14. Walton, RM, and Siegel, A. Avian inflammatory markers. Vet Clin North Am Exot Anim Pract. (2022) 25:679–95. doi: 10.1016/j.cvex.2022.05.002

Crossref Full Text | Google Scholar

15. Kaab, H, Bain, MM, and Eckersall, PD. Acute phase proteins and stress markers in the immediate response to a combined vaccination against Newcastle disease and infectious bronchitis viruses in specific pathogen free (SPF) layer chicks. Poult Sci. (2018) 97:463–9. doi: 10.3382/ps/pex340

PubMed Abstract | Crossref Full Text | Google Scholar

16. Jensen, LE, and Whitehead, AS. Regulation of serum amyloid a protein expression during the acute-phase response. Biochem J. (1998) 334:489–503. doi: 10.1042/bj3340489

PubMed Abstract | Crossref Full Text | Google Scholar

17. Landman, W, Gruys, E, and Gielkens, AJAP. Avian amyloidosis. Avian Pathol. (1998) 27:437–49. doi: 10.1080/03079459808419367

Crossref Full Text | Google Scholar

18. Westermark, GT, and Westermark, P. Serum amyloid a and protein AA: molecular mechanisms of a transmissible amyloidosis. FEBS Lett. (2009) 583:2685–90. doi: 10.1016/j.febslet.2009.04.026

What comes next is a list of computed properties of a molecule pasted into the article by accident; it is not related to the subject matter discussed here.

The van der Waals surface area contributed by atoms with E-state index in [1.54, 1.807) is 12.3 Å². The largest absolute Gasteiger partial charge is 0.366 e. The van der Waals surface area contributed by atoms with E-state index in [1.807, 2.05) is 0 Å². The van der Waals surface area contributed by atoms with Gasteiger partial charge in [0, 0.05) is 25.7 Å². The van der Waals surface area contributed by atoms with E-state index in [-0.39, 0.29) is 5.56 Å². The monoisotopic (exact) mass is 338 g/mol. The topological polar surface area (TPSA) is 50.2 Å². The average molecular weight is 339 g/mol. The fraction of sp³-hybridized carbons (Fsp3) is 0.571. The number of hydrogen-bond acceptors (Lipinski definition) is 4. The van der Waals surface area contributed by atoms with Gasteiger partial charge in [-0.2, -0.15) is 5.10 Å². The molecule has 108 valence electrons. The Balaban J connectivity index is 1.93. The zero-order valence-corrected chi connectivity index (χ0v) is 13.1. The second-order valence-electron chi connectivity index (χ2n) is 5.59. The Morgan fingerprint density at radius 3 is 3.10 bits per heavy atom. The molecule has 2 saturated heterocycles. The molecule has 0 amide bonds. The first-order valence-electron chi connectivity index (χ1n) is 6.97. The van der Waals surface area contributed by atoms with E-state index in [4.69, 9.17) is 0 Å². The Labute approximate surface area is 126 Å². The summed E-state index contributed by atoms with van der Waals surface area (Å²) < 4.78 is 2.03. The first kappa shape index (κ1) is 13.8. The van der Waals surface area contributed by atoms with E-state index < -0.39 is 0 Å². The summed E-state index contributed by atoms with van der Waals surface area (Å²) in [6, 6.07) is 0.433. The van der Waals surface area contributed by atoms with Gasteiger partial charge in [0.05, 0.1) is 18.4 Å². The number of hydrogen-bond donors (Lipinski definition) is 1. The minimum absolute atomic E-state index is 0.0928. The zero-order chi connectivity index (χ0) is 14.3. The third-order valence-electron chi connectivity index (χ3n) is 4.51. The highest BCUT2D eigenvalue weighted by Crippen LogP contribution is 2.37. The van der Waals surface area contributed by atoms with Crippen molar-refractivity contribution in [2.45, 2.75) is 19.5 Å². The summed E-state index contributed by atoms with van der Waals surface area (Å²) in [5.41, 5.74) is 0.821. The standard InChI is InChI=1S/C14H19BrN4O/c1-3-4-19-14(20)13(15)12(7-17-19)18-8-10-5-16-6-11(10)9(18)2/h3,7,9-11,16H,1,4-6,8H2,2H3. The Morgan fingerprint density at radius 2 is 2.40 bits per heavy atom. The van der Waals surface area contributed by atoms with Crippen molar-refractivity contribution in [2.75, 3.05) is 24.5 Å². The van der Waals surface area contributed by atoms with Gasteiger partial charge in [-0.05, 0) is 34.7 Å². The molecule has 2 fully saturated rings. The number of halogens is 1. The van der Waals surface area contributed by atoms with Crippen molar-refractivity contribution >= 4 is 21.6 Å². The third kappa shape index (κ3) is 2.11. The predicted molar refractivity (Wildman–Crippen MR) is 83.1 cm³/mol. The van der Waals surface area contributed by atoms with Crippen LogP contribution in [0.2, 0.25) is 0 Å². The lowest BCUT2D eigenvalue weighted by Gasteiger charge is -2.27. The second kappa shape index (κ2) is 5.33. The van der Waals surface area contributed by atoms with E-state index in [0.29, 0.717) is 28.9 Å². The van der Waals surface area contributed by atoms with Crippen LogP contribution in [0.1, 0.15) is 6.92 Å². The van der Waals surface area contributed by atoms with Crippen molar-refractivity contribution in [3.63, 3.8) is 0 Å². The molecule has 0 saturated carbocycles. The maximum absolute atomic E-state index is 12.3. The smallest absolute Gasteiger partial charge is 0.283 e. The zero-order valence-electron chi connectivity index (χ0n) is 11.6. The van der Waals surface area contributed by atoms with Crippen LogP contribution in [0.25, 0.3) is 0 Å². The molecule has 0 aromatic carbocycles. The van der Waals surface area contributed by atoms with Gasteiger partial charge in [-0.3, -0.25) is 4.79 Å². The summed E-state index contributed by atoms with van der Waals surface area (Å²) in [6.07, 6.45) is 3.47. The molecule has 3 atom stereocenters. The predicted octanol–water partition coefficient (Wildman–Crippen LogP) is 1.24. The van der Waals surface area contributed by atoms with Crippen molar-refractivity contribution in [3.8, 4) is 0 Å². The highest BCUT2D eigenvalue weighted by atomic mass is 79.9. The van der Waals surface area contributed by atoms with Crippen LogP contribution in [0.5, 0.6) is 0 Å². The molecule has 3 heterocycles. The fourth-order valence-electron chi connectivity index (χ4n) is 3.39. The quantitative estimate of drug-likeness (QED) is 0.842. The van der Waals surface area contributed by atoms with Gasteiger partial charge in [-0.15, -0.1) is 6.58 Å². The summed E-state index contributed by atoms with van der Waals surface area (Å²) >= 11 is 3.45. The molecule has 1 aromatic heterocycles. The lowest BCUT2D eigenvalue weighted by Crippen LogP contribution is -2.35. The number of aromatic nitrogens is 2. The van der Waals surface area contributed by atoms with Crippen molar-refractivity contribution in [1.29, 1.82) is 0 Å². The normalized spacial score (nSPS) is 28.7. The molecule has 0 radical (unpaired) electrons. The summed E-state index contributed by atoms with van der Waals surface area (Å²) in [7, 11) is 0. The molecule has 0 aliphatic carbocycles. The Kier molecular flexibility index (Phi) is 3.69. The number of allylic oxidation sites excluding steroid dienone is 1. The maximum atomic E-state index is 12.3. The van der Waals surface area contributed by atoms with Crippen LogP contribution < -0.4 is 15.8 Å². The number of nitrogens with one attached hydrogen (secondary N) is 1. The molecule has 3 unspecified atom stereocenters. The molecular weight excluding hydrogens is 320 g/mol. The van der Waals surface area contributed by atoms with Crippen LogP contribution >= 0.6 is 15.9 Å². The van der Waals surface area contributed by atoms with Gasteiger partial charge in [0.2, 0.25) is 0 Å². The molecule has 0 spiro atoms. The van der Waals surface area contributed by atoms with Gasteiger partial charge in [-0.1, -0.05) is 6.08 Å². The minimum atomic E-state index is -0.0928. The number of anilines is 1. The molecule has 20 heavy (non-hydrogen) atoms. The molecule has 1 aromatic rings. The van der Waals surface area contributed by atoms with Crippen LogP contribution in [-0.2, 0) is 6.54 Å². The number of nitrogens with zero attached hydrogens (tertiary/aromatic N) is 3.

PubMed Abstract | Crossref Full Text | Google Scholar

19. Husby, G, Marhaug, G, Dowtor, B, Sletten, K, and Sipe, JDJA. Serum amyloid a (SAA): biochemistry, genetics and the pathogenesis of AA amyloidosis. J Protein Fold Disord. (1994) 1:119–37. doi: 10.3109/13506129409148635

Crossref Full Text | Google Scholar

20. Cray, C, Rodriguez, M, and Zaias, J. Protein electrophoresis of psittacine plasma. Vet Clin Pathol. (2007) 36:64–72. doi: 10.1111/j.1939-165X.2007.tb00184.x

PubMed Abstract | Crossref Full Text | Google Scholar

21. Tatum, LM, Zaias, J, Mealey, BK, Cray, C, and Bossart, GD. Protein electrophoresis as a diagnostic and prognostic tool in raptor medicine. J Zoo Wildl Med. (2000) 31:497–502. doi: 10.1638/1042-7260(2000)031[0497:PEAADA]2.0.CO;2

PubMed Abstract | Crossref Full Text | Google Scholar